Jaszczurówka Chapel in Zakopane.

Zakopane Style (or Witkiewicz Style) is an art style, most visible in architecture, but also found in furniture and related objects, inspired by the regional art of Poland's highland regions, most notably Podhale. Drawing on the motifs and traditions in the buildings of the Carpathian Mountains, this synthesis was created by Stanisław Witkiewicz who was born in the Lithuanian village of Pašiaušė, and is now considered to be one of the core traditions of the Goral people.


As the Podhale region developed into a tourist area in the mid-19th century, the population of Zakopane began to rise. The new buildings to house these new well-to-do inhabitants was built in the style of Swiss and later Austro-Hungarian chalets.

Stanislaw Witkiewicz, an art critic, architect, painter, novelist and journalist, was chosen to design a villa for Zygmunt Gnatowski.[1] In his plans, Witkiewicz decided against using foreign building styles and instead chose to utilize the local traditions used by the native Górals of Podhale.[2] Drawing on the Vernacular architecture of the Carpathians, Witkiewicz used as a model the modest but richly decorated homes in Góral villages such as Chochołów which he further enriched by incorporating select elements of Art Nouveau style, thus giving birth to the "Zakopane Style". This building, known as the Villa "Koliba" was built between 1892 and 1894, and it still stands to this day on Koscieliska Street in the mountain resort of Zakopane.

Villa "Koliba"
An exterior shot of Villa "Koliba"
Interior of Villa "Koliba"
Villa "Koliba" detail

Witkiewicz designed a number of original buildings in Zakopane, including the "Dom pod Jedlami" in the Koziniec district, the chapel in the Jaszczurowka district, Villa "Oksza" on Zamojski Street, the building of the Tatra Museum, the chapel of St. John the Baptist in the parish Church of the Holy Family on Krupówki Street, and the Korniłowicz family chapel in the Bystre district.

Stanislaw Witkiewicz once wrote on the idea of the Zakopane style:

The idea was not to build yet one more beautiful, typical house. The focus was something else entirely: to build a home which would settle all existing doubts about the possibility of adapting folk architecture to the requirements deriving from the more complex and sophisticated needs of comfort and beauty. To design a home that would inherently withstand all common grievances and undermine all customary prejudices. To erect a house that would prove that one can have a home, a dwelling in the dominant style of Zakopane and yet be confident that this home will not disintegrate, that it will effectively protect one from storms, gales and the cold, that it will possess the full range of comforts yet simultaneously be beautiful in a fundamentally Polish way.[3]

The Zakopane style soon found proponents among other outstanding architects, including Jan Witkiewicz-Koszyc, Wladyslaw Matlakowski, and Walery Eliasz-Radzikowski.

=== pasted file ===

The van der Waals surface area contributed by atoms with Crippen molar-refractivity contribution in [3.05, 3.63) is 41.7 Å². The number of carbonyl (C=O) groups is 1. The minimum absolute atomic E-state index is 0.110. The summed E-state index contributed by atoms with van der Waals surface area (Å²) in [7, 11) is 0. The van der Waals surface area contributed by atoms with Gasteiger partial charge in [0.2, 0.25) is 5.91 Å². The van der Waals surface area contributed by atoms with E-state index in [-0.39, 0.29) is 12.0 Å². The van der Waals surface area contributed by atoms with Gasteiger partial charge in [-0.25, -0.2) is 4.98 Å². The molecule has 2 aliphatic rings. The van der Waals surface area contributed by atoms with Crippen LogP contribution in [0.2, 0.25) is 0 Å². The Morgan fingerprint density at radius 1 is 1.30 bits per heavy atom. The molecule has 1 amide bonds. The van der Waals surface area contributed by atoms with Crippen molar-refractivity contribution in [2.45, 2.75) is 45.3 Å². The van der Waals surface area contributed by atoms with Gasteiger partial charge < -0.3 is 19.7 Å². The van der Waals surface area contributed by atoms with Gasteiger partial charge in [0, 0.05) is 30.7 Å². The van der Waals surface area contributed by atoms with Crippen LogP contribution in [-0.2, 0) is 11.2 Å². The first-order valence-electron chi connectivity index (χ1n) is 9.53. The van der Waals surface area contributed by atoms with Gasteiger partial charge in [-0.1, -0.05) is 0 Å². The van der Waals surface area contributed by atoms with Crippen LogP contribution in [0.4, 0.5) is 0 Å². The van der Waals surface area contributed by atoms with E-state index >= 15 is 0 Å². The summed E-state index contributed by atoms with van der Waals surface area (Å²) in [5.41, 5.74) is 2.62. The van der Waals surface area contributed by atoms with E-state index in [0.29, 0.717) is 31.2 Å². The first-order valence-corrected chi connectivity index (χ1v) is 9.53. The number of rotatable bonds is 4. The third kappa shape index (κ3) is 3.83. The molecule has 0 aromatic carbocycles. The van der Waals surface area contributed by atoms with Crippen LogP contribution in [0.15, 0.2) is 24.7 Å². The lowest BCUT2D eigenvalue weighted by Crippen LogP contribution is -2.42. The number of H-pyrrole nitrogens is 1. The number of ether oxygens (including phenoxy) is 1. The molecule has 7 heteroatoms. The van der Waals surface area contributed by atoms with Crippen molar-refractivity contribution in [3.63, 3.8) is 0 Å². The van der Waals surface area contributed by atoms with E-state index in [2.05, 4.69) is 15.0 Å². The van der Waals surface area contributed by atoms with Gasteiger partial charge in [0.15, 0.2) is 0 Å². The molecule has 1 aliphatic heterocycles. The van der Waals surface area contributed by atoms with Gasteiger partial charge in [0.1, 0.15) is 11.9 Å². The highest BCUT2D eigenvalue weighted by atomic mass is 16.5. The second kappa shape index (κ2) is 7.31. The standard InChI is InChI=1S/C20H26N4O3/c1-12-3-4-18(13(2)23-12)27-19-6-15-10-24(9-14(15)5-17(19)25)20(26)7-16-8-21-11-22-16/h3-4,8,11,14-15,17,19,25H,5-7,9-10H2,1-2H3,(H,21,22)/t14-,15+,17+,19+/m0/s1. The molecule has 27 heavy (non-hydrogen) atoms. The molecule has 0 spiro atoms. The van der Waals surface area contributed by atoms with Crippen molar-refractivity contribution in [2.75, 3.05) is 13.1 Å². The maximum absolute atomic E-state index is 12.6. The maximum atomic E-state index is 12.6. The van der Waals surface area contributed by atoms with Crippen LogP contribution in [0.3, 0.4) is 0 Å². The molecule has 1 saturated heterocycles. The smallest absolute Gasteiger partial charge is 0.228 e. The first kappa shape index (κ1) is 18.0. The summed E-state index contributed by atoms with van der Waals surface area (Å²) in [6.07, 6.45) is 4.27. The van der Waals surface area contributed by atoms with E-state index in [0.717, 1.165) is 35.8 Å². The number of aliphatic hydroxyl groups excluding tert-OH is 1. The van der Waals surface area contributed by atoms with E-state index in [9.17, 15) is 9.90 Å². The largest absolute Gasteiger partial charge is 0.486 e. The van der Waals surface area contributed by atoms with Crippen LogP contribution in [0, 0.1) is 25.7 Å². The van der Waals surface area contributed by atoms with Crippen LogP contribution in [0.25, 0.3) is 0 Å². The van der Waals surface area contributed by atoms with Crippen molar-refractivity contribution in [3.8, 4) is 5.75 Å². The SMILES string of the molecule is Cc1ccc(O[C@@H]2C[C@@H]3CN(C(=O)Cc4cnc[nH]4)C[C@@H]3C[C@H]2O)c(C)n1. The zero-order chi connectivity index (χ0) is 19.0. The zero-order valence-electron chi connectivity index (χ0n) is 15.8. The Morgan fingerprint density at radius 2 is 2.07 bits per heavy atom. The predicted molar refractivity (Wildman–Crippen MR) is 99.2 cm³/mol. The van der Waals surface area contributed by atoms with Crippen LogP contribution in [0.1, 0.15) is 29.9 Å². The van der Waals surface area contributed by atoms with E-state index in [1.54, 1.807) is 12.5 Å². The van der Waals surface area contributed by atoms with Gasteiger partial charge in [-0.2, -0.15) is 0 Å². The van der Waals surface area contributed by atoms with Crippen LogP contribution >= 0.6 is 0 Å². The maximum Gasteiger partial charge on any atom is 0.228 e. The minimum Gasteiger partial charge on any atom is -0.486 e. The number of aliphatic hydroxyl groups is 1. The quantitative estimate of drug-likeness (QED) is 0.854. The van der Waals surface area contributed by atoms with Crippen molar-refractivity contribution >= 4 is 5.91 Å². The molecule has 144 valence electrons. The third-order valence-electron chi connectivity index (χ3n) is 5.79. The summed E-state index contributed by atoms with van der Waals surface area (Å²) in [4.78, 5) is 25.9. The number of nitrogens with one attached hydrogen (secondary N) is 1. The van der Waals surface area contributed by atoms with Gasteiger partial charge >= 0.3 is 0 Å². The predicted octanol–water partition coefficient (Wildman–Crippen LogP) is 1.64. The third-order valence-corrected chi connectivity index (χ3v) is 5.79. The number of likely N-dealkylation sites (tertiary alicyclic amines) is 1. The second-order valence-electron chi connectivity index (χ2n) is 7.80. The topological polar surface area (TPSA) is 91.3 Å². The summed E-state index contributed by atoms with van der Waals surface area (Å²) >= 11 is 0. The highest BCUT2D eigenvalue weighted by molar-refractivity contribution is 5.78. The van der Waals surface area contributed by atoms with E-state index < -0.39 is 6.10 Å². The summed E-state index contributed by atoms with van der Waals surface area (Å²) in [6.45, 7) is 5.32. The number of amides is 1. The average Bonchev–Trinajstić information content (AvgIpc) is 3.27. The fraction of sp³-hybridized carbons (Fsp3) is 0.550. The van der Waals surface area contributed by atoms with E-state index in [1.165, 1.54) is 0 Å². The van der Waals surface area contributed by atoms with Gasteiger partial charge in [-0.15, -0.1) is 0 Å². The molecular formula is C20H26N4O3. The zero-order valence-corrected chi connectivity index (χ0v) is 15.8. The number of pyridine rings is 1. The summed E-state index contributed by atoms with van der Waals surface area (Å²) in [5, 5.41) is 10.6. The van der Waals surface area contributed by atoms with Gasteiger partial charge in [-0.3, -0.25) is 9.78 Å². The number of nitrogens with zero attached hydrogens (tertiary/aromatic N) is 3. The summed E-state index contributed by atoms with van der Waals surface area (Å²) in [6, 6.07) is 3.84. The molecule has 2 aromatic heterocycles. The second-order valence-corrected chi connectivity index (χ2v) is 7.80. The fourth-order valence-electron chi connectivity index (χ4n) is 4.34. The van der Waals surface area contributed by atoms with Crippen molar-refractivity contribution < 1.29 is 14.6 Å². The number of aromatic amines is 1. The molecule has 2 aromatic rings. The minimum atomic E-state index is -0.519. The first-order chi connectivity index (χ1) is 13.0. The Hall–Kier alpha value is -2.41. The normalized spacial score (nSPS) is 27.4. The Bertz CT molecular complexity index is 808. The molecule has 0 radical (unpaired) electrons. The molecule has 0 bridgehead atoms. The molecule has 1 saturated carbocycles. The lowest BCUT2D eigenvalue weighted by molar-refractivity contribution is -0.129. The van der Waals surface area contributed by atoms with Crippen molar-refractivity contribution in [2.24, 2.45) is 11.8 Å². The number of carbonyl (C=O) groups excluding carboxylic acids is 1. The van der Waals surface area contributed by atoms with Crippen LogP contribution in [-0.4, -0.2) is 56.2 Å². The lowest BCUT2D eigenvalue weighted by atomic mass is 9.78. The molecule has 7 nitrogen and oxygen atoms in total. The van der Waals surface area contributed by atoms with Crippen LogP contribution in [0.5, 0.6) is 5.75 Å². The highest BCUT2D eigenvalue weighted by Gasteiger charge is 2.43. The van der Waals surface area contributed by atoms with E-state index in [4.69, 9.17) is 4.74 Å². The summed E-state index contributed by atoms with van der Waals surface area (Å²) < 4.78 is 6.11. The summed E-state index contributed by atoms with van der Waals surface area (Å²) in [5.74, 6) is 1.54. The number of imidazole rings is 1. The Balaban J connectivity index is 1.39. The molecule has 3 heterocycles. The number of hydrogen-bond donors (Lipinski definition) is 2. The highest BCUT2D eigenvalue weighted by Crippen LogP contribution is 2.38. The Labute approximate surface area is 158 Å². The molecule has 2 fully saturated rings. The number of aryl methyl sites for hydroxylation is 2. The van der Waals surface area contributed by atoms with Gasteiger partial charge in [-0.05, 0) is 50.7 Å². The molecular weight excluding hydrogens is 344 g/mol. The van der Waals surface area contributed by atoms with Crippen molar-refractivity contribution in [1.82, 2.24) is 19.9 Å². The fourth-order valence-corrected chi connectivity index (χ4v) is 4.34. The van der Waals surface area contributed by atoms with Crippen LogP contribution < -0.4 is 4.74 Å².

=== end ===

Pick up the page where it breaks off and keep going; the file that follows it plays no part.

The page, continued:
Decorative motifs in Zakopane style design
Zakopane style chair, before 1918
Zakopane style tableware set, before 1918
Zakopane style chair
Zakopane style chair from the Villa Koliba

Outside the Polish highlands

Żeromski's Chata, in Nałęczów.

The Zakopane style also gained popularity beyond the Polish highlands.[3] In the Warsaw area, attempts were made to adapt the style to brick construction.[3] Examples include Czeslaw Domaniewski's design for a series of train stations and the design for a townhouse located at 30 Chmielna Street in the center of Warsaw.[3] In 1900, the young Kraków-based architect Franciszek Mączyński won an international architectural competition organized by the Paris-based magazine Moniteur des Architectes with a design of a villa in the Zakopane style.[3] There was also the Chata built for author Stefan Żeromski in Nałęczów, a series of villas in Wisła as well as in Konstancin and Anin and a brick tenement by Jan Starowicz dubbed "Beneath the Góral" in Łódź,[4] as well as the train station in Saldutiškis, Lithuania.[5]

Additionally, the Góral diaspora has incorporated the norms and designs of the Zakopane Style of Architecture into homes, chapels and community buildings that serve their community, such as the Polish Highlanders Alliance of North America in Chicago, or the chapel on the grounds of the Polish National Alliance's Youth Camp in Yorkville.


Model of Villa pod Jedlami by Stanisław Witkiewicz

The Zakopane style dominated architecture in the Podhale and other Goral Lands for many years.[3] Although the cutoff date for buildings designed in the Zakopane Style of Architecture is usually held to be 1914, many new pensions, villas and highlander homes are built according to the architectural model devised by Witkiewicz to the present day. The museum of the Zakopane Style of Architecture located in the Villa "Koliba" first designed by Witkiewicz provides visitors with information on the Zakopane style.

See also


  1. ^ Zakopane Style Museum
  2. ^ The Museum of the Zakopane Style
  3. ^ a b c d e f "The Zakopane style in Polish architecture", Zakopane, Museum of the Zakopane Style, July 16 – September 14, 2003
  4. ^ (in Polish) Kamienica pod Góralem jak nowa – Wieści – MM Moje Miasto. Mmlodz.pl. Retrieved on 2010-12-28.
  5. ^ Zygmunt Gnatowski and the Koliba House. Gnatowski.org. Retrieved on 2010-12-28.